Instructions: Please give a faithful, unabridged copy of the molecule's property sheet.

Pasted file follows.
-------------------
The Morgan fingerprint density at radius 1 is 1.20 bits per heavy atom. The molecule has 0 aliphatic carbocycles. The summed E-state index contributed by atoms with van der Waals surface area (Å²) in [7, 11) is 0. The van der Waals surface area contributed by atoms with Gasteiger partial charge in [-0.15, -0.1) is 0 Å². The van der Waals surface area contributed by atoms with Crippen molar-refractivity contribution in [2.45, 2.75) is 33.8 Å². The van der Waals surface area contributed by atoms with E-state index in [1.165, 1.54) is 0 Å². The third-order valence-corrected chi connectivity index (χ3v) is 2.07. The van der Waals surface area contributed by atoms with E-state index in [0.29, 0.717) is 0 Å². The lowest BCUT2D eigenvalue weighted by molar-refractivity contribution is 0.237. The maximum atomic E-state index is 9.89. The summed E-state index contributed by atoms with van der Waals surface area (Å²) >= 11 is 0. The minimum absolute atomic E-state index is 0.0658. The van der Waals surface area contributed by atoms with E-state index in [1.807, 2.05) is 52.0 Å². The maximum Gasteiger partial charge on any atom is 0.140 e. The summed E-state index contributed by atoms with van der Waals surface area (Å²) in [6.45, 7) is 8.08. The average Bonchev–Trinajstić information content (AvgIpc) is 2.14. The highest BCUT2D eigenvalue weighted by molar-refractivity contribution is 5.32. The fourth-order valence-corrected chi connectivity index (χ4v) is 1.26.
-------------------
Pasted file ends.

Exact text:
The Morgan fingerprint density at radius 1 is 1.20 bits per heavy atom. The molecule has 0 aliphatic carbocycles. The summed E-state index contributed by atoms with van der Waals surface area (Å²) in [7, 11) is 0. The van der Waals surface area contributed by atoms with Gasteiger partial charge in [-0.15, -0.1) is 0 Å². The van der Waals surface area contributed by atoms with Crippen molar-refractivity contribution in [2.45, 2.75) is 33.8 Å². The van der Waals surface area contributed by atoms with E-state index in [1.165, 1.54) is 0 Å². The third-order valence-corrected chi connectivity index (χ3v) is 2.07. The van der Waals surface area contributed by atoms with E-state index in [0.29, 0.717) is 0 Å². The lowest BCUT2D eigenvalue weighted by molar-refractivity contribution is 0.237. The maximum atomic E-state index is 9.89. The summed E-state index contributed by atoms with van der Waals surface area (Å²) >= 11 is 0. The minimum absolute atomic E-state index is 0.0658. The van der Waals surface area contributed by atoms with E-state index in [1.807, 2.05) is 52.0 Å². The maximum Gasteiger partial charge on any atom is 0.140 e. The summed E-state index contributed by atoms with van der Waals surface area (Å²) in [6.45, 7) is 8.08. The average Bonchev–Trinajstić information content (AvgIpc) is 2.14. The highest BCUT2D eigenvalue weighted by molar-refractivity contribution is 5.32. The fourth-order valence-corrected chi connectivity index (χ4v) is 1.26.